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### Course: Algebra (all content) > Unit 15

Lesson 2: Appropriate units# Defining appropriate quantities for modeling

Examples for different ways to define how quantities of interest are calculated in a modeling problem.

## Want to join the conversation?

- this still confusing and I STILL NEED HELP PLEASE(31 votes)
- If you can identify the outputs and inputs and if you can do divisions you’re done. You just have get good at identifying input and outputs. Then divide input by output(6 votes)

- man I did some of the equations ahead and I am not getting any of it. hope ya'll are doing better(15 votes)
- I understand.

Sal usually does a great job but he didn't explain this very well.

When you calculate you definitions it can be confusing to find if one produces (for example) more content per writer.

Let show an example:

The question is to find which website produces more content per writer.

You find your definitions on how to figure it first.

1) Posts divided by writers

2) Words divided per writer

(This is after calculation)

Website A:

22 posts per writer

And 2,200 words per writer

(100 words per post divided by number of posts (22) )

That is Website A's content per writer.

Website B:

18 posts per writer

3,060 words per writer

That is Website B's content per writer.

At first glance you'd probably like to say that B has more content, right?

But you*must*compare*both*A and B's posts and words per writer.per writer: [ A = 22 ~ B = 18 ]**Posts**

'A' has moreper writer.**posts**per writer: [ A = 2,200 ~ B = 3,060 ]**Words**

'B' has more**words**per writer.

This means they have opposite results.

Why?

'A' might have more posts per writer,

But 'B' has more words per writer. So they have opposite results.

Now, if they both had 22*posts*per W but the*words*per W stayed the same, only then you could conclude that B had more content.

Does that help or make any sense? I hope so :)(16 votes)

- I always get the second question wrong.

How do i know if they're the same or they're opposite? It's really confusing.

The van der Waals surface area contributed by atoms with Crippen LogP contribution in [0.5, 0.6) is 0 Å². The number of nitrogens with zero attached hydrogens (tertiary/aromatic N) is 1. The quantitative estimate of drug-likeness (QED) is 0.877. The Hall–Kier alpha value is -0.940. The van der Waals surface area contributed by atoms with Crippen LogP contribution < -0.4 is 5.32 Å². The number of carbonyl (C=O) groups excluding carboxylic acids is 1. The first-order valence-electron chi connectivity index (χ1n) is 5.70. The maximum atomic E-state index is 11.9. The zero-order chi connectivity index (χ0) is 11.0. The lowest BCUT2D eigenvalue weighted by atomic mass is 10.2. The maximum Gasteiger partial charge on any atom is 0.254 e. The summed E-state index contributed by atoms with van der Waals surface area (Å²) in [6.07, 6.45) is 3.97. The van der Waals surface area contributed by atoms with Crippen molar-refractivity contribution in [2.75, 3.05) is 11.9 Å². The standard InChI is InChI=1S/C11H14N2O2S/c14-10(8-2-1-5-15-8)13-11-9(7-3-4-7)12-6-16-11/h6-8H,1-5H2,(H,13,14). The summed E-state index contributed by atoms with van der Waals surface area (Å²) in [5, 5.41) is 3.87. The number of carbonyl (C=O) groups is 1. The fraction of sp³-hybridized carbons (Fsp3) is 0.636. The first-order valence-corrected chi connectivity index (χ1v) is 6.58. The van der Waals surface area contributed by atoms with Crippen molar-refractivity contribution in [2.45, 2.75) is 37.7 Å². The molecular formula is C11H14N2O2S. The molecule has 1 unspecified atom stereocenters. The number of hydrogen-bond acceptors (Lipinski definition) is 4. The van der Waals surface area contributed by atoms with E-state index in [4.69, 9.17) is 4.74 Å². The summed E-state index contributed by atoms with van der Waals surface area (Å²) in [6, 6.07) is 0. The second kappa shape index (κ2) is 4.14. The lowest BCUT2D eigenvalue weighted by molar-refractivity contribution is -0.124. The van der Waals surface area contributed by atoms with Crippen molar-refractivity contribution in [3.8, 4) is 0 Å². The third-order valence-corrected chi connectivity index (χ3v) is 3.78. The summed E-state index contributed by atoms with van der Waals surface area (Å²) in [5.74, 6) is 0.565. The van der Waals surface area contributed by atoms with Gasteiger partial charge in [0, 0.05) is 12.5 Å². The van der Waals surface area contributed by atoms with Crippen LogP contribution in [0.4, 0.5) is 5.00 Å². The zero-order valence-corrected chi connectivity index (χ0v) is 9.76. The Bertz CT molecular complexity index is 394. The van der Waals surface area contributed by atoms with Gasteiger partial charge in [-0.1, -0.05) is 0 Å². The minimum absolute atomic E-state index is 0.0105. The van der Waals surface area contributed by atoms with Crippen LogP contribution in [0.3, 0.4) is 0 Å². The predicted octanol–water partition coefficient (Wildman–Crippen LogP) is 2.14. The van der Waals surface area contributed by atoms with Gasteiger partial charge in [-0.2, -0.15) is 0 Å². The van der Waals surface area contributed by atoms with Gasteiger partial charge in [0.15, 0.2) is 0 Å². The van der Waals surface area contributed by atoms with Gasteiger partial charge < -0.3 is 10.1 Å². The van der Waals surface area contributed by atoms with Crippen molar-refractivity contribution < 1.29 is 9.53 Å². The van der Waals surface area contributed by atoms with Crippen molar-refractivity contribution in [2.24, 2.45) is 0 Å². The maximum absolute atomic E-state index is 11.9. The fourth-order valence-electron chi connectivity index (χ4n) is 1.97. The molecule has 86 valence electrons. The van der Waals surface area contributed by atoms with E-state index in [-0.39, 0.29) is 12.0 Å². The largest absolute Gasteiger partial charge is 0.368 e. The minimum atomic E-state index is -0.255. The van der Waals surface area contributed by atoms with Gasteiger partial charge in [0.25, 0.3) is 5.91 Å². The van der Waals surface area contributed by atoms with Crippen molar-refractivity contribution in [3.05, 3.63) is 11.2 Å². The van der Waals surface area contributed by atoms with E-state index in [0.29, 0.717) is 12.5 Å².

Please help.

Thanks :)(17 votes)- Try extending the table on your own by just multiplying and dividing a bunch of values. It saves you time and tedium, and isn’t that much work because there are only two different tables.(2 votes)

- Please explain why we call this idea

"Defining Appropriate Quantities for Modeling".

What specifically does that mean? Where are the*models*? Why do we say "define" instead of find? Why isn't this subject named "How to analyze & compare information from tables"? I understand why they put "appropriate", though. I think it was because in these problems we always have to decide which data is more relevant.(15 votes) - If your confused, don't feel alone, because literally everyone who commented here is also confused.(10 votes)
- yeah but its really getting on my nerves. He isnt explaining it properly. Its super annoying(0 votes)

- I am very grateful to Sal for everything he's done but to be honest he explained this really quite horribly(8 votes)
- how would you know what is an input or an output?(5 votes)
- It is generally agreed that an input is what you are putting into the thing that you are creating, e.g kilograms of metal bought, and an output is what you get because of it, e.g profit from cars sold.

Hope this helped!(7 votes)

- So I get the video, but some of the stuff in the practice Sal didn't talk about, so now I'm confused.(7 votes)
- For the first question, why can't it be area/volume instead of volume/area?(2 votes)
- It seems both are technically correct and that it is a matter of convention. You are forced to use your unit together with other established units, so if the other units use this kind of convention then if you use area/volume you wouldn't be able to simplify it with the other units. In real world practice I think you should use whichever helps you figure out and solve the problem at hand the easiest. There seems to be a subtle difference between fractions and units, which has to deal with conversion of units, since 1/10 =/= 10/1, but, 1 meter / 10 seconds = 10 seconds / 1 meter, so, that is something to think about.(9 votes)

- I did not get the same result for both definitions, but the answer says I did. How is that the case when I am dividing likes/writer, comments/writer? The number of likes per post is 3500 for both A and B. The number of comments is A: 500 B: 450. Since these numbers are completely different the results differ and are not the same. I don't understand why the answer says that they're the same.(4 votes)

## Video transcript

- [Instructor] So I have data here on two different websites, website A and website B. And my question to you is, which one is more productive? And some of you might be asking yourself, what does it mean to be productive? And at a very high level, you could view productivity